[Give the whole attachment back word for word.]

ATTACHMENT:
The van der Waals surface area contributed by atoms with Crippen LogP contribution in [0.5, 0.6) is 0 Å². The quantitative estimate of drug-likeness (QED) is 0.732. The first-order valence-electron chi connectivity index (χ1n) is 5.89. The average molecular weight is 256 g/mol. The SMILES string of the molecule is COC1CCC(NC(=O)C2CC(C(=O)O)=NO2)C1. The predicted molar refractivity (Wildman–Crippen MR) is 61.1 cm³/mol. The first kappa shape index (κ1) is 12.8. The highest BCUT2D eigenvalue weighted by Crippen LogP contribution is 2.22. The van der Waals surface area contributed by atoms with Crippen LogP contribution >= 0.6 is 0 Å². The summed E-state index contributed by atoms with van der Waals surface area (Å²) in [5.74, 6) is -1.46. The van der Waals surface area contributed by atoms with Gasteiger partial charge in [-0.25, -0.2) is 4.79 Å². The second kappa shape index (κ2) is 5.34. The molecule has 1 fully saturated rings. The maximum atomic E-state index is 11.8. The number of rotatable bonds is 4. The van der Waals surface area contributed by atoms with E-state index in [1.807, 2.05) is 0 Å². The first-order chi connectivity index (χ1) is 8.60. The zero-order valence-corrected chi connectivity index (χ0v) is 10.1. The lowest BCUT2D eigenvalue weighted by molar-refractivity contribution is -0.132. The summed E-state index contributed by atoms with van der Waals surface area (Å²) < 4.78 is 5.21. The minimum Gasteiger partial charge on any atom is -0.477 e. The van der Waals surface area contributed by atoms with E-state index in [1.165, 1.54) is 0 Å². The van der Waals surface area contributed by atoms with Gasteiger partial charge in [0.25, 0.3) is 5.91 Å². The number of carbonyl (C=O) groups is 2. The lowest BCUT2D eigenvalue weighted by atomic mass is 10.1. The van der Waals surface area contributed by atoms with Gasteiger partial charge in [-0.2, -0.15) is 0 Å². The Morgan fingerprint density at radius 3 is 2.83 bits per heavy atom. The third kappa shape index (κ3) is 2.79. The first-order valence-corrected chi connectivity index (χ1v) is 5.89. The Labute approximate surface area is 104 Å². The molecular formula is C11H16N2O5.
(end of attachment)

The van der Waals surface area contributed by atoms with Crippen LogP contribution in [0.5, 0.6) is 0 Å². The quantitative estimate of drug-likeness (QED) is 0.732. The first-order valence-electron chi connectivity index (χ1n) is 5.89. The average molecular weight is 256 g/mol. The SMILES string of the molecule is COC1CCC(NC(=O)C2CC(C(=O)O)=NO2)C1. The predicted molar refractivity (Wildman–Crippen MR) is 61.1 cm³/mol. The first kappa shape index (κ1) is 12.8. The highest BCUT2D eigenvalue weighted by Crippen LogP contribution is 2.22. The van der Waals surface area contributed by atoms with Crippen LogP contribution >= 0.6 is 0 Å². The summed E-state index contributed by atoms with van der Waals surface area (Å²) in [5.74, 6) is -1.46. The van der Waals surface area contributed by atoms with Gasteiger partial charge in [-0.25, -0.2) is 4.79 Å². The second kappa shape index (κ2) is 5.34. The molecule has 1 fully saturated rings. The maximum atomic E-state index is 11.8. The number of rotatable bonds is 4. The van der Waals surface area contributed by atoms with E-state index in [1.807, 2.05) is 0 Å². The first-order chi connectivity index (χ1) is 8.60. The zero-order valence-corrected chi connectivity index (χ0v) is 10.1. The lowest BCUT2D eigenvalue weighted by molar-refractivity contribution is -0.132. The summed E-state index contributed by atoms with van der Waals surface area (Å²) < 4.78 is 5.21. The minimum Gasteiger partial charge on any atom is -0.477 e. The van der Waals surface area contributed by atoms with E-state index in [1.165, 1.54) is 0 Å². The van der Waals surface area contributed by atoms with Gasteiger partial charge in [0.25, 0.3) is 5.91 Å². The number of carbonyl (C=O) groups is 2. The lowest BCUT2D eigenvalue weighted by atomic mass is 10.1. The van der Waals surface area contributed by atoms with Gasteiger partial charge in [-0.2, -0.15) is 0 Å². The Morgan fingerprint density at radius 3 is 2.83 bits per heavy atom. The third kappa shape index (κ3) is 2.79. The first-order valence-corrected chi connectivity index (χ1v) is 5.89. The Labute approximate surface area is 104 Å². The molecular formula is C11H16N2O5.